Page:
"Our goal is to deepen the medical and research community's understanding of women's health," Woodruff added. "The knowledge we gain through fundamental research will be translated into improved sex and gender-specific clinical care."
Vivian Pinn, M.D., director of the Office of Research on Women's Health for the National Institutes of Health, came to Chicago to speak at the recent inauguration of the Institute for Women's Health Research.
"It's rare to see this kind of commitment to research in women's health. I can count the institutions on my fingers," Pinn said. "The issues Northwestern is working on will hopefully unlock the answers for many of these health issues. The results will have implications for the health of women worldwide. To improve women's health care, it's important to generate new knowledge."
To produce that knowledge, Woodruff is reaching out to researchers at the university and its clinical affiliates with grants to encourage them to incorporate gender differences into their studies. "We are trying to instill the premise that biological sex matters in everybody's thought processes," she said, noting many scientists have never considered gender in their research.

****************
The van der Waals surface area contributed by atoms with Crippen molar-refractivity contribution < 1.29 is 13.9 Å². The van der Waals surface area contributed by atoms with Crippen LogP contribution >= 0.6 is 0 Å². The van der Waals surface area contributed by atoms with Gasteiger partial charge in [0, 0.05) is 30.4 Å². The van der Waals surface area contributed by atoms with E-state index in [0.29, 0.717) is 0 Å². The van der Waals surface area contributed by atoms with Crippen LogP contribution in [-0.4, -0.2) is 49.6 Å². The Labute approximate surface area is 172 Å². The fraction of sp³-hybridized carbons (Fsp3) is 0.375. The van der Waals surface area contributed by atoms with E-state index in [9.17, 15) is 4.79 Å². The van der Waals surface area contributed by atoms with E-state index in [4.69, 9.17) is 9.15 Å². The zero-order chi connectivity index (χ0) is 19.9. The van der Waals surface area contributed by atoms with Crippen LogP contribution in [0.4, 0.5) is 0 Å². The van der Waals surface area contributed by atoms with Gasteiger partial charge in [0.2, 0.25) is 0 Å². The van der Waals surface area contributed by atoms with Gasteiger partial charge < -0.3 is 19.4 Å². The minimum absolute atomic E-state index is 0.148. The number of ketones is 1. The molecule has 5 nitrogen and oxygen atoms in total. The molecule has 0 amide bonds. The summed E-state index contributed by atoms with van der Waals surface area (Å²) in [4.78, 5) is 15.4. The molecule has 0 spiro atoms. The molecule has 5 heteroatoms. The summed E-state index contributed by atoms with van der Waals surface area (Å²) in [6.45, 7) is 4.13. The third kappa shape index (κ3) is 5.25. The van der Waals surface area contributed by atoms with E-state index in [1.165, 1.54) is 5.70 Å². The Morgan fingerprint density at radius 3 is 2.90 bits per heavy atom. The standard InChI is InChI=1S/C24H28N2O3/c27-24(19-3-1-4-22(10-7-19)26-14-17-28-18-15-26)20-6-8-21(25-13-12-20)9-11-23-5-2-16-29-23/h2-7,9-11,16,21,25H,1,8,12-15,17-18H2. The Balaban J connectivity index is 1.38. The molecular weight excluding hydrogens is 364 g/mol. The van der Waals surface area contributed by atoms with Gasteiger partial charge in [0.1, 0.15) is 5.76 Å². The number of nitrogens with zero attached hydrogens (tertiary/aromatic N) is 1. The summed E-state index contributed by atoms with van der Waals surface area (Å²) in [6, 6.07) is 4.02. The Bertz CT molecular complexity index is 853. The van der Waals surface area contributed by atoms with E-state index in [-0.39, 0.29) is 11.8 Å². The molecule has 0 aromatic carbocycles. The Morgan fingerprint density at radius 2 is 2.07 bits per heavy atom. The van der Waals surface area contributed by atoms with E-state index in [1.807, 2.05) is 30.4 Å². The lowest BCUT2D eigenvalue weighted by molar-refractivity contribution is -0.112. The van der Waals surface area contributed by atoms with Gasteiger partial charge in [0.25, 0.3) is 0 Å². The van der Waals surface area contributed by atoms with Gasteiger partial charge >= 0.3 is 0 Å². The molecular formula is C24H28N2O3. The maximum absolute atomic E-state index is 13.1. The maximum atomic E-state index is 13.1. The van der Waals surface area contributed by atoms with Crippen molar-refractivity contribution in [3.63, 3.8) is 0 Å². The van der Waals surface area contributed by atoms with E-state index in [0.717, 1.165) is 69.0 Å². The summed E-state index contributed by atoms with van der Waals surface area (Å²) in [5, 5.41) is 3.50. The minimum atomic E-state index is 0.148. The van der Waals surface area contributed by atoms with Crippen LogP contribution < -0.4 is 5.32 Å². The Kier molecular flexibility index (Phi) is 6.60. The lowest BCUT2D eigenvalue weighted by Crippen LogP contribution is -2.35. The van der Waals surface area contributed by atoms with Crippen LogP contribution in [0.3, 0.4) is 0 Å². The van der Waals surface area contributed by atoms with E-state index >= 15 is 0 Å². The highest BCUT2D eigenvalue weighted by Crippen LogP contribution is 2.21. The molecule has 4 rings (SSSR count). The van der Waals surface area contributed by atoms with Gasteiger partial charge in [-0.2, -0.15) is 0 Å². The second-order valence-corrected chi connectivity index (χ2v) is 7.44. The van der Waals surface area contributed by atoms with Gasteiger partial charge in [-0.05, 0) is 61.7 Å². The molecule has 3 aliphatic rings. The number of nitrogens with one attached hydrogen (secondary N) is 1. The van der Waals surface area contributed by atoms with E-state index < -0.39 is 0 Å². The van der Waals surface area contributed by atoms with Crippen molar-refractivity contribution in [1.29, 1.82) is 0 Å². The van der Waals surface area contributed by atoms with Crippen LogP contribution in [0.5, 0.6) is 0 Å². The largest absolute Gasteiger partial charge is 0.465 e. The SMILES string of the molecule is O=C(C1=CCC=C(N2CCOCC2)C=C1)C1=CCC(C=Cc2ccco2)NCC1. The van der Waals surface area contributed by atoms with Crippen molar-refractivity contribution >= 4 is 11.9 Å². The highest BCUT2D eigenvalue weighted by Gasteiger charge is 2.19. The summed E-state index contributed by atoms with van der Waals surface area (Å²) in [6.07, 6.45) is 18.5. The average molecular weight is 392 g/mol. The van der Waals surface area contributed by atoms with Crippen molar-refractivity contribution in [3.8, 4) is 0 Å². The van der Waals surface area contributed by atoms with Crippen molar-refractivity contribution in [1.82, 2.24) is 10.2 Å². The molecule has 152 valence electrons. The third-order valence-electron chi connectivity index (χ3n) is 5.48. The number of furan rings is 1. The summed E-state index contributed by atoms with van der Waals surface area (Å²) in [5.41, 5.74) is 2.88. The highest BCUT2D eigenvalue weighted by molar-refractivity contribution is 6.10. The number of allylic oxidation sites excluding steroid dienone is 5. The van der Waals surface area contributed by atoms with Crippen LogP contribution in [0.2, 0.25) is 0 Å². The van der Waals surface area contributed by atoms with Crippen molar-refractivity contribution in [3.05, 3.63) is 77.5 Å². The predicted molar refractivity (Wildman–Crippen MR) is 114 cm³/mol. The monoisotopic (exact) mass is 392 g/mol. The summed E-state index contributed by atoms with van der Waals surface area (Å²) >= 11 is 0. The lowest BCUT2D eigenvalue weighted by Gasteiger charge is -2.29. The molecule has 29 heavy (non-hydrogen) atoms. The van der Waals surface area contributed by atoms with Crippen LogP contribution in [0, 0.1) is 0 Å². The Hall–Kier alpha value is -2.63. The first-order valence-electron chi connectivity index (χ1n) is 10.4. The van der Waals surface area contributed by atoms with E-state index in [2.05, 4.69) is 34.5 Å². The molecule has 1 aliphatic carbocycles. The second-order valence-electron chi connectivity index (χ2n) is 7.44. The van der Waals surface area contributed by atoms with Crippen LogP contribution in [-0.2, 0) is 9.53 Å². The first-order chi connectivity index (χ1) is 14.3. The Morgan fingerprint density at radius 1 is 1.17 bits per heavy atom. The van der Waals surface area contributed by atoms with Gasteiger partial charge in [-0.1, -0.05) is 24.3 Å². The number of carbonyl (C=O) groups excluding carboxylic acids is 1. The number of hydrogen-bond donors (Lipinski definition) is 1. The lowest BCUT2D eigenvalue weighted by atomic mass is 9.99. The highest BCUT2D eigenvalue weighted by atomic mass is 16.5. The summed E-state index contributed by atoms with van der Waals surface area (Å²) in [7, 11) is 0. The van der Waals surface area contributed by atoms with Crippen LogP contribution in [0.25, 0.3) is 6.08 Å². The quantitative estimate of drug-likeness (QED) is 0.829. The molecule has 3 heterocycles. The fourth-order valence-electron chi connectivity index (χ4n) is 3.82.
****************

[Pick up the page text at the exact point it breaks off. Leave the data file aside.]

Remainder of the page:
One such physician was Melina Kibbe, M.D., assistant professor of surgery at the Feinberg School and a vascular surgeon at Northwestern Memorial Hospital and the Jesse Brown VA Medical Center. Kibbe researches how to extend the effectiveness of such vascular procedures as balloon angioplasty and stenting, bypass grafting and other vascular procedures with limited durability.
Kibbe wasn't doing any gender-based research until Woodruff met with her a few months ago and asked if she would include a cohort of women in her research. Thus, Kibbe began a new study with funding from the new institute to see whether her therapy -- which extends the effectiveness of the vascular procedures with nitric oxide-- produced
|Contact: Marla Paul|